Another enlightened touch is the biodegradable serving ware. The chic square plates are made of bamboo and the flatware is sturdy sugarcane. And if you pay by credit card, the iPad-served bill will email you a receipt. Very helpful for the cool late night crowd who want to keep it moving.

179 Essex St (near E Houston)
212 358 9300
Sun-Thurs 11am - 3am
Fri-Sat 11am - 5am 
delivery + catering available

The MasalaWala on Urbanspoon

Tuesday, December 6, 2011

Top Foodie Gifts at Union Square Holiday Market

Decisions, decisions

Chances are there's a foodie on your holiday gift list. Union Square Holiday Market is in full swing through Dec 24th, and offers one stop shopping - plus vital snacking - during the festive season.

Specialty oils, vinegars and salts
The Filling Station - Fill 'er up with gourmet oils ($9.95), vinegars ($9.95) and specialty salts for the chef of the house. Popular oils include nutty butternut squash seed oil (perfect for Thai food), fig dark balsamic vinegar (great on ice cream, fruit, or pork), dark chocolate vinegar (for steaks); and the value priced truffle salt with grated truffles ($10.95). Throw in the trivia board game Foodie Fight ($18.95).

Beer making in a box
Brooklyn Brew Shop - If you can make oatmeal, I'm told you apparently can make a home brew. A $40 starter kit is all you need. It's also reusable and comes in a variety of seasonal wintery brews. Each kit yields a gallon of beer or about 12 bottles. Additional refill bags of ingredients are $15. And there's even a Brew Shop Beer Making book for $20. Cheers.

Handcrafted beef jerky
Kings County Jerky Co. - Artisanal beef jerky is a tasty idea for the discerning carnivores on your list. Kings County offers chewy 100% organic, grass-fed jerky in addictive flavors such as Classic, Korean BBQ (spicy), and Szechuan Ginger. Slices are handcrafted using fresh spices and ingredients. You can also try before you buy. $10 for a 2-oz package.

The Brooklyn Salsa Company - Five varieties of this popular local market staple named for each of the New York City boroughs are perfect stocking stuffers. And you can sample them all before you buy. Make sure you taste the seasonal butternut squash salsa, a delicious holiday best seller. $6 each or a six-pack for $30.
Macaron Parlour - The très elegant hostess gift of the season. Beautiful boxes filled with a rainbow of colors and flavors - from red velvet to classic caramel fleur de sel or candied bacon with maple cream cheese. Gift box prices range from 8 for $20 or 18 for $40.

Exotic spices galore
Spices and Tease - For a spice hoarder like me, this stall is heaven. Dozens of exotic tea and spice blends can be mixed into a 6-tin gift box for $35. Individual tins are $7 each.

No Chewing Allowed - What chocoholic wouldn't want the pure indulgence of a box of traditional French chocolate truffles? A 75-year-old recipe and mouthwatering samples keep this stall a popular one all season long. $12.99/box of 22. 

And while you're working up an appetite shopping, check out Mighty Balls gourmet meatballs, Sigmund Pretzelshop, Crack Pie at Momofuku Milk Bar, apple cider donuts and gingerbread girls + boys at Breezy Hill Orchard, warm Nutella crepes at Bar Suzette, Stuffed Artisan Cannolis, and hot gluehwine (made from 13 fruit juices) and hot apple cider from German Delights.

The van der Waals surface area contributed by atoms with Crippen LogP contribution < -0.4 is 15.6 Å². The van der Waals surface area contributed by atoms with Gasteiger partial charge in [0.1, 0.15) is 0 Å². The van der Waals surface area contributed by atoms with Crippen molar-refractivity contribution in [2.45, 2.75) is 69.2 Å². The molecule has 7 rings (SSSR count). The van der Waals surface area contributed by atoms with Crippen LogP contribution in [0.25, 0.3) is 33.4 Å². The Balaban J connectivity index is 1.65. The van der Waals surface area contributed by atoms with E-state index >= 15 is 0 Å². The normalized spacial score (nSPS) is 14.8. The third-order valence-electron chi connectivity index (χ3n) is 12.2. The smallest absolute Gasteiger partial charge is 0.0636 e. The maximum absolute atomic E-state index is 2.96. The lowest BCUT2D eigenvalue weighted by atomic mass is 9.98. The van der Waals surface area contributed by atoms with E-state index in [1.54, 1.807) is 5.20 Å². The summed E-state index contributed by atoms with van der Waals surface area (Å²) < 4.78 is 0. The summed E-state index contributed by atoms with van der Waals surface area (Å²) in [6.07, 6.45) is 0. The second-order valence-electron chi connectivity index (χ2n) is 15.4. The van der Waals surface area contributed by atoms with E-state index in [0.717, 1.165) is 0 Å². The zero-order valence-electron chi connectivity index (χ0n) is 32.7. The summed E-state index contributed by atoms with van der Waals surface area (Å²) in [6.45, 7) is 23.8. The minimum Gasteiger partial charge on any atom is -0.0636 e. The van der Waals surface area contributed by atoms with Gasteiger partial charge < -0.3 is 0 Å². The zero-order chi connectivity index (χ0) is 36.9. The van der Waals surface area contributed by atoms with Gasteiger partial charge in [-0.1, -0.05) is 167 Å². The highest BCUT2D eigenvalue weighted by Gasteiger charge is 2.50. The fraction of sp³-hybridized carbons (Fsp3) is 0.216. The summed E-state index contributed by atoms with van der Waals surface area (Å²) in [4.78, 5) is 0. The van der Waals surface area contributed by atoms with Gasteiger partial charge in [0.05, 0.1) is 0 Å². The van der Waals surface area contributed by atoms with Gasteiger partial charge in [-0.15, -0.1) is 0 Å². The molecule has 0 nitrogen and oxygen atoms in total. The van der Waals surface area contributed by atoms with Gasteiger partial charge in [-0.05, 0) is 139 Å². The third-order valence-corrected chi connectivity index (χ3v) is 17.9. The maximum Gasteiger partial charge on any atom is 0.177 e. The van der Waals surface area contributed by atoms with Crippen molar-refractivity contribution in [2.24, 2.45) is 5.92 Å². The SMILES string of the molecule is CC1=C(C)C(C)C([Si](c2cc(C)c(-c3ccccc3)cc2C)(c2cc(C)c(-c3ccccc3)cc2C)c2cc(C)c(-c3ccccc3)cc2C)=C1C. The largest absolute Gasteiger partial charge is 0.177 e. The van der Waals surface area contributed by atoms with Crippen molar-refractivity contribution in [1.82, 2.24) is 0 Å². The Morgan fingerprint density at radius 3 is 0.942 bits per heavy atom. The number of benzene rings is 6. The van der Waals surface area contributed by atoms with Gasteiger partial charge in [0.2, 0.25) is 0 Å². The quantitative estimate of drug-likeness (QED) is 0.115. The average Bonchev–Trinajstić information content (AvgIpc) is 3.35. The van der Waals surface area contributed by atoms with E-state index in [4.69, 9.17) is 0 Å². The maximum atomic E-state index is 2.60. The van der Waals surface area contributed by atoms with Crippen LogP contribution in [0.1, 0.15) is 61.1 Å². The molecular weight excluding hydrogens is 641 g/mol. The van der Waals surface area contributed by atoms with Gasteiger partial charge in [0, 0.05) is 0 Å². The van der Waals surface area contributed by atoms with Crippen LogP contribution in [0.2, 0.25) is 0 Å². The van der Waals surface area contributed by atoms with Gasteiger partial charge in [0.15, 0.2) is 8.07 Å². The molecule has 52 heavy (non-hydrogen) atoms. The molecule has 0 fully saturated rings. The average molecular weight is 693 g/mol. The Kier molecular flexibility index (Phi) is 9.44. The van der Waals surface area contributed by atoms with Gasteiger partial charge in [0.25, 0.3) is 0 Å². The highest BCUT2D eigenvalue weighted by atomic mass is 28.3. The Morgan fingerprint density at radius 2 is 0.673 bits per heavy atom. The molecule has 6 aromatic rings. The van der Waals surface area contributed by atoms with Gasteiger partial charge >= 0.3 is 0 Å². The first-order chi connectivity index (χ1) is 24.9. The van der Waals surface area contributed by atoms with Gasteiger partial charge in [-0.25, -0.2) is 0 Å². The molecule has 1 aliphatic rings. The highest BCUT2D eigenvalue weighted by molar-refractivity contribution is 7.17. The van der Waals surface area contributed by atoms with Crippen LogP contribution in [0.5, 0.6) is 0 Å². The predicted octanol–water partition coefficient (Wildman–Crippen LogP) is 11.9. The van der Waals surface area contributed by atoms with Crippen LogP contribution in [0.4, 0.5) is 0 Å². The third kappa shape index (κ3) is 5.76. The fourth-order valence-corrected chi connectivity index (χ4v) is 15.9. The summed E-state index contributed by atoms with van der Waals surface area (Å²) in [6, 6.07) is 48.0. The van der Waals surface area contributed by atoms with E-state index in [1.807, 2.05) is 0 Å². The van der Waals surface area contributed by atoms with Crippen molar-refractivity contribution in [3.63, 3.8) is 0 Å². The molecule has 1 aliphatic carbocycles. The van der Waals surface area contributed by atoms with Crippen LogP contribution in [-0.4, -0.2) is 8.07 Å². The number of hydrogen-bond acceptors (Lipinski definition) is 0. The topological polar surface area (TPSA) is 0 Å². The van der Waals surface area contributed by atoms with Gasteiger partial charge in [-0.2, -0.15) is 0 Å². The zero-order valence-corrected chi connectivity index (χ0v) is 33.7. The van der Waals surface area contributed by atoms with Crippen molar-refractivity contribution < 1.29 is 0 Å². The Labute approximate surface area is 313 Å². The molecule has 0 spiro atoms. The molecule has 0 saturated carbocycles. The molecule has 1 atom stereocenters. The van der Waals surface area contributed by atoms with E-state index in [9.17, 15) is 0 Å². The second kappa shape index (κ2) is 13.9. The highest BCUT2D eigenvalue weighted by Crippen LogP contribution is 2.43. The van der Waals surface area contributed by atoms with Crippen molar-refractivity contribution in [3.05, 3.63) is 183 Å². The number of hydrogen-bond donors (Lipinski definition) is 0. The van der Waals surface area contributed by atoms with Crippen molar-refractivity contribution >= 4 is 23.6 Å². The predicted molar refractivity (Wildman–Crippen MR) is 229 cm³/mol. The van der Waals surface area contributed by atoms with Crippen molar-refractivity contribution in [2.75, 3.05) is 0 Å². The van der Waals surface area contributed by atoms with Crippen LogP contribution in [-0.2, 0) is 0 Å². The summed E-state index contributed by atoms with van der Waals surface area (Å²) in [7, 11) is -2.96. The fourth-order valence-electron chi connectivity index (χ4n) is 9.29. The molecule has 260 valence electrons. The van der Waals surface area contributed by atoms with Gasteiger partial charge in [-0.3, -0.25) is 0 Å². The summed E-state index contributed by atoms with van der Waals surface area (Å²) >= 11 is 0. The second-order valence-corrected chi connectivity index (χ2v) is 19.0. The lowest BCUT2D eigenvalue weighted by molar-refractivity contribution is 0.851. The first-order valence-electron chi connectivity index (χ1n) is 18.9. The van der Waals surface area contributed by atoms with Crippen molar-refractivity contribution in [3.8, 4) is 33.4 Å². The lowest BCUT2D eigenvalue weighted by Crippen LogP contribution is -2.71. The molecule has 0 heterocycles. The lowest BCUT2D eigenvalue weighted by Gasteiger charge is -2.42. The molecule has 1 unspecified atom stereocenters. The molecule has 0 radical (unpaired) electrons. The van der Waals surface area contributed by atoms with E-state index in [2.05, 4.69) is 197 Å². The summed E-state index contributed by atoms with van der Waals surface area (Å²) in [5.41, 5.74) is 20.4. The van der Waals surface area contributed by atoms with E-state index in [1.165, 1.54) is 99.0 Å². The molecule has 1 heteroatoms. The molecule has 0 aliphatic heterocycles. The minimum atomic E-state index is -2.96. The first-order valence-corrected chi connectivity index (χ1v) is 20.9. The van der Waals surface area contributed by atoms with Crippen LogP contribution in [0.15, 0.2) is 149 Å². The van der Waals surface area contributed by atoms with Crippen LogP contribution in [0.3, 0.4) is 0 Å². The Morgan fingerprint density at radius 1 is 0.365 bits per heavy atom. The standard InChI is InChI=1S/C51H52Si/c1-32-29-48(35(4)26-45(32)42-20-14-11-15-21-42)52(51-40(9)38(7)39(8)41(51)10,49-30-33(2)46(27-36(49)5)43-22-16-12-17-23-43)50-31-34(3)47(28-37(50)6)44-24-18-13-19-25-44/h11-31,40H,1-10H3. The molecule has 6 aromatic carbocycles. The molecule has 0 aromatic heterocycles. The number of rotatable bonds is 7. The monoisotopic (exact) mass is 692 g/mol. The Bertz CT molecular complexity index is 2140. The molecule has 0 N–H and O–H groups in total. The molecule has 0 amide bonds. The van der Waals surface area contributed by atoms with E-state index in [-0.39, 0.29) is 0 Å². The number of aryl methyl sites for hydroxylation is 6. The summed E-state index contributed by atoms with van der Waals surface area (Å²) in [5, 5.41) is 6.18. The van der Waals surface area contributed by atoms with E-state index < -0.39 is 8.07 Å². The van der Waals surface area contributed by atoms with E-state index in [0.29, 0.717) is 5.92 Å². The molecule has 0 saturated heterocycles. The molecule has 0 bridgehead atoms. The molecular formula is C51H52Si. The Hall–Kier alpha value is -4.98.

Market open daily through Dec 24th.
Mon-Fri 11am-8pm
Sat 10am-8pm
Sun 11am-7pm


Tuesday, November 29, 2011

Amé Amé: A Shop for Gumdrops and Raindrops

Singing in the rain
Good candy can make any day sunny. That's the philosophy Teresa Soroka stands by with Amé Amé, her new 9th Street East Village shop specializing in stylish rain gear and candy.
Tempting citrus jellies
Yes, candy. You see 'amé' in Japanese means both rain and candy. And if your wildest dream were to have the skies rain with candy, Amé Amé would be a good first start. Soroka came up with the idea while spending her teen years in Japan, as well as growing up in rain soaked Washington state.

Rows of softly backlit sweets from around the world are displayed in old fashioned glass jars. Licorice lovers: Soroka stocks hard to find varieties from Finland, Denmark and Holland. There's Dutch salty licorice, jelly licorice pretzels and even adorable shapes for the pet lover - black and red licorice beagles and kitty cats!

If you're feeling patriotic, there are green apple army men, military gummies, and friendly jet fighters made in the U.S of A.

Eeny, meeny, miny, moe
From England, how about chocolate coconut mushrooms, Jelly Babies or pink piggies? Or Hi Chews, the Starbursts of Japan? Mini cola pandas v. milk chocolate gummi bears? And if you're going local, she stocks Brooklyn's popular Nunu chocolates and ChristinEats gourmet caramels in heavenly pumpkin or sea salt.

And with Christmas around the corner, surely I'm not the only one thinking these make genius stocking stuffers. That includes the adorable rain accessories. Candy is $2.75 per 1/4 lb. Mixing is encouraged.

318 E. 9th St.
Between First + Second Aves.
646 867 2342

Monday, November 21, 2011

B.A.D. Burger: EVill's New 24-hr Breakfast Diner

Breakfast day or night on Ave A

It's finally here (said with a naughty grin).

A gut-busting menu of double patty burgers, big breakfasts, creamy milkshakes, and homemade desserts all available 24/7. Eat in or delivery. And free WiFi. That's the beauty - and  danger - of B.A.D. (breakfast all day) Burger, the new East Village outpost of the Williamsburg original.

After months of delays, doors opened last week.

A genial staff is eager to please and acknowledges there are kinks to work through in the opening weeks. The dining room is just as cheery as the team. Tunes, bright red benches, and b/w checkerboard tiles keep the vibe fun.

Shroom burger
So how's the food? It's a work in progress. The good news is the beef. Kobe beef ground in house yields quality, flavorful patties. The Shroom burger ($10), two 4-oz beef patties (or one 8-oz) topped with a portobello mushroom and creamy peppercorn sauce, works. But the Signature BAD with chimichurri sauce and jack cheese ($8) could stand to lose the cheese entirely.